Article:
Your browser is no longer supported

For the best possible experience using our website we recommend you upgrade to a newer version or another browser.

Your browser appears to have cookies disabled. For the best experience of this website, please enable cookies in your browser

We'll assume we have your consent to use cookies, for example so you won't need to log in each time you visit our site.
Learn more


  • Comment
Chichester DC is a discredit to local government after deliberately ignoring a judgment made against it, the local ...
Chichester DC is a discredit to local government after deliberately ignoring a judgment made against it, the local government ombudsman has said.

In his annual report, ombudsman Jerry White said he could not understand Chichester?s refusal to pay compensation of £500 and £1,000 to two complainants whose grievances were upheld.

?The council advertises the ombudsman as the third and final stage of its complaints procedure. Yet its citizens should be aware the council seems to have no compunction in rejecting any decision it chooses not to like,? said Mr White.

?This is a council that apparently finds it very hard to admit it has made a mistake.?

A Chichester DC spokesman said it had tried to help both complainants: ?The Ombudsman had to withdraw a grounds for maladministration with an apology. He persisted in claiming there were exceptional circumstances in one of the cases but refused to explain them to us, and on the last occasion, took three and a half months to reply to us.?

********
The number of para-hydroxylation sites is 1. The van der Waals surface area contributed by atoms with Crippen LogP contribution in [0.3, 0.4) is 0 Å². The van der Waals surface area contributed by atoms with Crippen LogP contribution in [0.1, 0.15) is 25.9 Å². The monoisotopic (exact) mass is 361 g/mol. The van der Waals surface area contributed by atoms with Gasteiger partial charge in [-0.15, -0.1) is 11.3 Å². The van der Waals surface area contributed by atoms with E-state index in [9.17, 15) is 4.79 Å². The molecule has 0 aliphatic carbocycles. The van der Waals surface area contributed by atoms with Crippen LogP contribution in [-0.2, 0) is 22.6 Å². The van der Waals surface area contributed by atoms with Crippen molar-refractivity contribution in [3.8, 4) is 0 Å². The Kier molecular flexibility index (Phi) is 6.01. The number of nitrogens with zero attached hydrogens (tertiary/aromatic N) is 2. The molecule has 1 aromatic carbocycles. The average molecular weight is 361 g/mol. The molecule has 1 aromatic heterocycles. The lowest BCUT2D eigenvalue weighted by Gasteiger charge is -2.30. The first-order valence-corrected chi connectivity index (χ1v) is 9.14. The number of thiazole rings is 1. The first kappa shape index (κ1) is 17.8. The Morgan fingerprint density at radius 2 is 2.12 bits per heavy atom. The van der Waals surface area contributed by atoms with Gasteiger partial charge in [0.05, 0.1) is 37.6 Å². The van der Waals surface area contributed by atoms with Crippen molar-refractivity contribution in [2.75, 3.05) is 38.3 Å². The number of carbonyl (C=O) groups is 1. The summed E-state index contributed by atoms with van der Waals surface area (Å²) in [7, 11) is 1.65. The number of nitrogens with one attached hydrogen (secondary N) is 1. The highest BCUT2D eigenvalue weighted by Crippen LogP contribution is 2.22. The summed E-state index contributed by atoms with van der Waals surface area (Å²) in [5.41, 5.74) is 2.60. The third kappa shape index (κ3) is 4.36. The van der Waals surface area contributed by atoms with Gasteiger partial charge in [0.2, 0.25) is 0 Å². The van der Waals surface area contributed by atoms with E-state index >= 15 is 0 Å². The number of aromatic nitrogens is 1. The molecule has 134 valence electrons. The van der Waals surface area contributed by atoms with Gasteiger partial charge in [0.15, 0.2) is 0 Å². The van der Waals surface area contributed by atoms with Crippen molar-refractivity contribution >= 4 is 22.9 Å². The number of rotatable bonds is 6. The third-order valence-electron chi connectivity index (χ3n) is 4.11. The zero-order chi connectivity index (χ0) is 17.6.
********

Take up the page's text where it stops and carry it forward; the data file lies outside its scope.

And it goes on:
Scarborough BC was also singled out after its failure to respond to concern over delays in the remittance of housing benefit appeals.

Ombudsman Patricia Thomas said she was disappointed to have to issue another report, just eight months after she first expressed concern: ?The council told me it had put in extra resources to reduce its backlog, hence the time taken. That clearly did not happen.?

Scarborough?s director of corporate services, Trevor Teasdale, said the backlog had now been cleared.

?There was a delay in getting to grips with onerous new [appeal] procedures as the authority had to get specific employees in place, carry out training and buy new software to deal with an increased workload that the changes brought,? he said.

Ms Thomas praised the ?great strides? made by Liverpool City Council to reduce its backlog of housing benefit appeals.

  • Comment

Have your say

You must sign in to make a comment

Please remember that the submission of any material is governed by our Terms and Conditions and by submitting material you confirm your agreement to these Terms and Conditions.

Links may be included in your comments but HTML is not permitted.